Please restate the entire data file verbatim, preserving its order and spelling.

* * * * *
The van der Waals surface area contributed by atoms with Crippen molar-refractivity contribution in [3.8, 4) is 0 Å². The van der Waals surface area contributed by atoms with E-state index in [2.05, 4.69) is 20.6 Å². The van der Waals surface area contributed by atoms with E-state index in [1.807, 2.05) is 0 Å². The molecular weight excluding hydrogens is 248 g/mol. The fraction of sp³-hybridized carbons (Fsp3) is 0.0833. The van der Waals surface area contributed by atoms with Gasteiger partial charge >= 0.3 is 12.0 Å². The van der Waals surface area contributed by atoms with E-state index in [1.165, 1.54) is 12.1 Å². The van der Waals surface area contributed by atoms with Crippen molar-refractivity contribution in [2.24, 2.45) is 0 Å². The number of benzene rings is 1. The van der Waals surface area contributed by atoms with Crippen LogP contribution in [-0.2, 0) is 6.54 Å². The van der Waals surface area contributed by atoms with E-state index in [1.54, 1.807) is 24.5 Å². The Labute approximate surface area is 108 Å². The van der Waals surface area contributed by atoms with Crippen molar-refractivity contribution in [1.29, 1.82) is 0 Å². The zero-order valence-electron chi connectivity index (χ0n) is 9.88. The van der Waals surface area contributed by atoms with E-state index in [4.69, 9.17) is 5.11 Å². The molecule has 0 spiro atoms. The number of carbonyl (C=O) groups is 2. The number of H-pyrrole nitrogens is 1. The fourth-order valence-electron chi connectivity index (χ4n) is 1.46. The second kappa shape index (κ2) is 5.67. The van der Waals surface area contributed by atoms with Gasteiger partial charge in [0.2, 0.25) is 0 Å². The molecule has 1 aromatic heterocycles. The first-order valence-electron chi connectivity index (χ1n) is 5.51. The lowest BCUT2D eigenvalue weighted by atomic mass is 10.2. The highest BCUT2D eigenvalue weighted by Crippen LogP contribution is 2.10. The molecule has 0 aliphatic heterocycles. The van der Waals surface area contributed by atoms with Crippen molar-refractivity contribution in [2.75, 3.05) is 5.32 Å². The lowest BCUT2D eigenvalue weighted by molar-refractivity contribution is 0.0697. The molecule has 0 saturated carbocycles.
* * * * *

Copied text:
The van der Waals surface area contributed by atoms with Crippen molar-refractivity contribution in [3.8, 4) is 0 Å². The van der Waals surface area contributed by atoms with E-state index in [2.05, 4.69) is 20.6 Å². The van der Waals surface area contributed by atoms with E-state index in [1.807, 2.05) is 0 Å². The molecular weight excluding hydrogens is 248 g/mol. The fraction of sp³-hybridized carbons (Fsp3) is 0.0833. The van der Waals surface area contributed by atoms with Gasteiger partial charge >= 0.3 is 12.0 Å². The van der Waals surface area contributed by atoms with E-state index in [1.165, 1.54) is 12.1 Å². The van der Waals surface area contributed by atoms with Crippen molar-refractivity contribution in [2.24, 2.45) is 0 Å². The number of benzene rings is 1. The van der Waals surface area contributed by atoms with Crippen LogP contribution in [-0.2, 0) is 6.54 Å². The van der Waals surface area contributed by atoms with E-state index in [1.54, 1.807) is 24.5 Å². The Labute approximate surface area is 108 Å². The van der Waals surface area contributed by atoms with Crippen molar-refractivity contribution in [1.29, 1.82) is 0 Å². The zero-order valence-electron chi connectivity index (χ0n) is 9.88. The van der Waals surface area contributed by atoms with E-state index in [4.69, 9.17) is 5.11 Å². The molecule has 0 spiro atoms. The number of carbonyl (C=O) groups is 2. The number of H-pyrrole nitrogens is 1. The fourth-order valence-electron chi connectivity index (χ4n) is 1.46. The second kappa shape index (κ2) is 5.67. The van der Waals surface area contributed by atoms with Gasteiger partial charge in [0.2, 0.25) is 0 Å². The molecule has 1 aromatic heterocycles. The first-order valence-electron chi connectivity index (χ1n) is 5.51. The lowest BCUT2D eigenvalue weighted by atomic mass is 10.2. The highest BCUT2D eigenvalue weighted by Crippen LogP contribution is 2.10. The molecule has 0 aliphatic heterocycles. The van der Waals surface area contributed by atoms with Crippen molar-refractivity contribution in [2.75, 3.05) is 5.32 Å². The lowest BCUT2D eigenvalue weighted by molar-refractivity contribution is 0.0697. The molecule has 0 saturated carbocycles.